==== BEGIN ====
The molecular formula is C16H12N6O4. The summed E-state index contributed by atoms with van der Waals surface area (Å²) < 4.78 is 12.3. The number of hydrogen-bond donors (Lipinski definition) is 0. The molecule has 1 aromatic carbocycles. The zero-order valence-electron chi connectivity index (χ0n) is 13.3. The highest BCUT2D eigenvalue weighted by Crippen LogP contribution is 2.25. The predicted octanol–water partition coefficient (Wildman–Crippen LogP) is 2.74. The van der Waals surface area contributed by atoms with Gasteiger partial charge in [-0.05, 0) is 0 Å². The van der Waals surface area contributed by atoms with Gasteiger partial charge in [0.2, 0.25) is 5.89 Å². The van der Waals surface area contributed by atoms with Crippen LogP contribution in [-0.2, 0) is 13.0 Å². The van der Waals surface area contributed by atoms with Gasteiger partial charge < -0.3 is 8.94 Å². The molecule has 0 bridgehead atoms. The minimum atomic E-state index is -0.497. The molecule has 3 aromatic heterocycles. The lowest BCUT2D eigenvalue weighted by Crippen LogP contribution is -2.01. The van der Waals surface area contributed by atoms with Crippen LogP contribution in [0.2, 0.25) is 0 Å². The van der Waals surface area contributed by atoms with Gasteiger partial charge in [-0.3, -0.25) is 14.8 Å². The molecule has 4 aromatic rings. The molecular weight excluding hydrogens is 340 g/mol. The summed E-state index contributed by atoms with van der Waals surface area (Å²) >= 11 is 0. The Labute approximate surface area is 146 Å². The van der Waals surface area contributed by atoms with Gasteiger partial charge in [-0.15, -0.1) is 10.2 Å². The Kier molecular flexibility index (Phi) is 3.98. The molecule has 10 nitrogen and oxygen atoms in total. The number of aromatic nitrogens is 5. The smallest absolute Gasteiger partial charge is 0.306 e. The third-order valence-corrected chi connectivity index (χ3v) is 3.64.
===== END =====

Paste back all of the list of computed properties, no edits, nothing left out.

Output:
The molecular formula is C16H12N6O4. The summed E-state index contributed by atoms with van der Waals surface area (Å²) < 4.78 is 12.3. The number of hydrogen-bond donors (Lipinski definition) is 0. The molecule has 1 aromatic carbocycles. The zero-order valence-electron chi connectivity index (χ0n) is 13.3. The highest BCUT2D eigenvalue weighted by Crippen LogP contribution is 2.25. The predicted octanol–water partition coefficient (Wildman–Crippen LogP) is 2.74. The van der Waals surface area contributed by atoms with Gasteiger partial charge in [-0.05, 0) is 0 Å². The van der Waals surface area contributed by atoms with Gasteiger partial charge in [0.2, 0.25) is 5.89 Å². The van der Waals surface area contributed by atoms with Crippen LogP contribution in [-0.2, 0) is 13.0 Å². The van der Waals surface area contributed by atoms with Gasteiger partial charge < -0.3 is 8.94 Å². The molecule has 0 bridgehead atoms. The minimum atomic E-state index is -0.497. The molecule has 3 aromatic heterocycles. The lowest BCUT2D eigenvalue weighted by Crippen LogP contribution is -2.01. The van der Waals surface area contributed by atoms with Crippen LogP contribution in [0.2, 0.25) is 0 Å². The van der Waals surface area contributed by atoms with Gasteiger partial charge in [-0.3, -0.25) is 14.8 Å². The molecule has 4 aromatic rings. The molecular weight excluding hydrogens is 340 g/mol. The summed E-state index contributed by atoms with van der Waals surface area (Å²) >= 11 is 0. The Labute approximate surface area is 146 Å². The van der Waals surface area contributed by atoms with Gasteiger partial charge in [-0.15, -0.1) is 10.2 Å². The Kier molecular flexibility index (Phi) is 3.98. The molecule has 10 nitrogen and oxygen atoms in total. The number of aromatic nitrogens is 5. The smallest absolute Gasteiger partial charge is 0.306 e. The third-order valence-corrected chi connectivity index (χ3v) is 3.64.